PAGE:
Every year, Chicago Ideas brings together a group of social entrepreneurs who are working to solve seemingly impossible global challenges. From improving literacy to providing clean water sources to developing countries, the people featured are game changers. This year at Chicago Ideas Week, four Bluhm/Helfand Social Innovation Fellows, all under the age of 35, sat down to discuss their work, and how they’ve managed to spark positive change in the world through organizations that are also financially sustainable.
Eric Liu is the U.S. Executive Director of Bayes Impact, a nonprofit that uses big data to create a profound social impact. The ideas is simple: By improving public access to health, employment and policing data, Liu and his organization has managed to directly impact people across the country by providing access to necessary resources. At just 25, Liu has has managed to become a major player in the data science community while doing work that helps make the country a more accessible place for everyone.
Tanyella Evans is the Co-Founder and CEO of Library For All, a nonprofit with the goal of making quality educational resources available to children in developing countries. The organization has engineered a cloud-based library platform that contains high quality content sourced from local and international libraries alike. Unlike many online databases, Library For All is built for low-bandwidth environments so that any child with any kind of internet connection can have access to educational materials. Evans and Co-Founder Rebecca McDonald founded the organization in 2012 after seeing how difficult it was for children in Haiti to acquire a good education. Since then, they’ve rapidly expanded their reach to three continents, and are aiming to reach 5 million users by 2017.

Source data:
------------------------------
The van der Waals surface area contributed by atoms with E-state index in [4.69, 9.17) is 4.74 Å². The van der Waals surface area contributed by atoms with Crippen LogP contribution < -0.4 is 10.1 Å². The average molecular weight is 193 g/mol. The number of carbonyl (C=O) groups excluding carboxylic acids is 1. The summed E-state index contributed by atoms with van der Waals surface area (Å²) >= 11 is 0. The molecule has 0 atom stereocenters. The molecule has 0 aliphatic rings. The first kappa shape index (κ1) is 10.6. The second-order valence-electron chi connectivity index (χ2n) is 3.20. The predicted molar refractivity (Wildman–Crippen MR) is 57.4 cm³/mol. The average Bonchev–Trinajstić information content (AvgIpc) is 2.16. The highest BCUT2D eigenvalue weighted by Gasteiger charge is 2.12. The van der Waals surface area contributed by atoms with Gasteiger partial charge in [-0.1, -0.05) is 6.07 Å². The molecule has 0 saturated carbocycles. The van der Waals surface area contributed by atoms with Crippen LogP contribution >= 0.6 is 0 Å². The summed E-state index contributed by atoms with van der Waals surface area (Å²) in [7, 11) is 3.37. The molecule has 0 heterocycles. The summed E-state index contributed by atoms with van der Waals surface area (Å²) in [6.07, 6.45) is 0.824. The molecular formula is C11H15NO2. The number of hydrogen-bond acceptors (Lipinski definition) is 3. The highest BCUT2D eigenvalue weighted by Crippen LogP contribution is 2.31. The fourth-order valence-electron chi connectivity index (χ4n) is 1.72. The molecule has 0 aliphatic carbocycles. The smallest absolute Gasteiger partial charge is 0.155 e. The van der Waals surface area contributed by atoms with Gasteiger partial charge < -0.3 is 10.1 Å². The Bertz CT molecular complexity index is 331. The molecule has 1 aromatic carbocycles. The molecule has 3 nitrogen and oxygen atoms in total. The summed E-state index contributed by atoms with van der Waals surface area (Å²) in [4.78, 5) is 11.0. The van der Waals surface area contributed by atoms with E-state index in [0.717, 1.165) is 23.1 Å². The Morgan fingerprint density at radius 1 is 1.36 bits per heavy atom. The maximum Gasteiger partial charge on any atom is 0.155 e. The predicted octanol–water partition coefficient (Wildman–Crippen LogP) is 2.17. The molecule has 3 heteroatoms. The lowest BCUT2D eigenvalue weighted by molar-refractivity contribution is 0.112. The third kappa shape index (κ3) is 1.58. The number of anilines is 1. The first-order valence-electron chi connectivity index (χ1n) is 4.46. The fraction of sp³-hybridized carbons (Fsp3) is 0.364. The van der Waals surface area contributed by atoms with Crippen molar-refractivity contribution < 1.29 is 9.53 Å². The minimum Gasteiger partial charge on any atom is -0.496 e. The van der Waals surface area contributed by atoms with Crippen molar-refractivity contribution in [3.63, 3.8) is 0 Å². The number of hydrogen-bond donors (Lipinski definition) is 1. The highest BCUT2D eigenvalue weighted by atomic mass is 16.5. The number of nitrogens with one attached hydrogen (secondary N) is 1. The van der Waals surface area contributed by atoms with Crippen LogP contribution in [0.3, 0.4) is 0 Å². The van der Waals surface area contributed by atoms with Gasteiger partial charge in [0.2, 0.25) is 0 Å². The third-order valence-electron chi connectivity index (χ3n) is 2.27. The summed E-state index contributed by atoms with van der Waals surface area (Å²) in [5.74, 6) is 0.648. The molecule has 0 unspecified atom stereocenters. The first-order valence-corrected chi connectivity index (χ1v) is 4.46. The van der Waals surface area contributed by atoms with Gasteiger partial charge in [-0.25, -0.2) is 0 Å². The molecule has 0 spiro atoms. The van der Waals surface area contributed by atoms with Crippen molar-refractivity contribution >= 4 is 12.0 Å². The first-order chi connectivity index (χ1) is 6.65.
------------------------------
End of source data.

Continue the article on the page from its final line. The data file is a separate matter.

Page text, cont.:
Fagan Harris is the CEO and President of Baltimore Corps, which invests in youth in the city to overcome the challenges that they—and the city overall—faces. Like many major American cities, Baltimore has faced a great deal of socioeconomic challenges in recent decades. Harris is a self-described “Baltimore evangelist” whose goal is to reanimate the city by investing in talented people and supporting foundational change.
Minhaj Chowdhury is the Co-Founder and CEO of Drinkwell, a social enterprise that aims to eradicate the arsenic and fluoride water crisis that affects more than 200 million people in Bangladesh and India. The organization is not only revolutionizing the global water industry, but it’s also making the distribution of clean drinking water more energy efficient by a factor of 17. This not only creates healthier communities and countries across the world, but also more profitable ones.